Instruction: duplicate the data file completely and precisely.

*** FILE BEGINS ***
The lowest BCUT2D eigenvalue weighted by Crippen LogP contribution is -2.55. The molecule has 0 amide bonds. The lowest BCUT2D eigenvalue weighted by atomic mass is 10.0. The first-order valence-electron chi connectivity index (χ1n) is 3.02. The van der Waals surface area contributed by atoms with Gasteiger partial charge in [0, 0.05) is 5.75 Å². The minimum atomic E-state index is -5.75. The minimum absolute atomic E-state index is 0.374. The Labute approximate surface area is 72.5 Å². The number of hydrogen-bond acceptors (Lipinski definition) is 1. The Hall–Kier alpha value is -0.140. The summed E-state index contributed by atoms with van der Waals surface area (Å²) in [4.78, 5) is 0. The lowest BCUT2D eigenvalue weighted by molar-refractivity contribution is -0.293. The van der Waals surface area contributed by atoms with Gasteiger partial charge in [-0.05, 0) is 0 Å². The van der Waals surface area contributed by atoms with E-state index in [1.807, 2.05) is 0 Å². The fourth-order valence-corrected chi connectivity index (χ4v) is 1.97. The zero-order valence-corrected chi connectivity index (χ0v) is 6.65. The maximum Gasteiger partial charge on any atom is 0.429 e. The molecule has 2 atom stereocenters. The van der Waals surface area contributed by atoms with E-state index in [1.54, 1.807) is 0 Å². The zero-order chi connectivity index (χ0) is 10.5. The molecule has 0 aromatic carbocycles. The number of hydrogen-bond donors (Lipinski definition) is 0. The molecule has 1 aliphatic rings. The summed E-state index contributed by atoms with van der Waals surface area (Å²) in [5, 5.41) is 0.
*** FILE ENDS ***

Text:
The lowest BCUT2D eigenvalue weighted by Crippen LogP contribution is -2.55. The molecule has 0 amide bonds. The lowest BCUT2D eigenvalue weighted by atomic mass is 10.0. The first-order valence-electron chi connectivity index (χ1n) is 3.02. The van der Waals surface area contributed by atoms with Gasteiger partial charge in [0, 0.05) is 5.75 Å². The minimum atomic E-state index is -5.75. The minimum absolute atomic E-state index is 0.374. The Labute approximate surface area is 72.5 Å². The number of hydrogen-bond acceptors (Lipinski definition) is 1. The Hall–Kier alpha value is -0.140. The summed E-state index contributed by atoms with van der Waals surface area (Å²) in [4.78, 5) is 0. The lowest BCUT2D eigenvalue weighted by molar-refractivity contribution is -0.293. The van der Waals surface area contributed by atoms with Gasteiger partial charge in [-0.05, 0) is 0 Å². The van der Waals surface area contributed by atoms with E-state index in [1.807, 2.05) is 0 Å². The fourth-order valence-corrected chi connectivity index (χ4v) is 1.97. The zero-order valence-corrected chi connectivity index (χ0v) is 6.65. The maximum Gasteiger partial charge on any atom is 0.429 e. The molecule has 2 atom stereocenters. The van der Waals surface area contributed by atoms with E-state index in [1.54, 1.807) is 0 Å². The zero-order chi connectivity index (χ0) is 10.5. The molecule has 0 aromatic carbocycles. The number of hydrogen-bond donors (Lipinski definition) is 0. The molecule has 1 aliphatic rings. The summed E-state index contributed by atoms with van der Waals surface area (Å²) in [5, 5.41) is 0.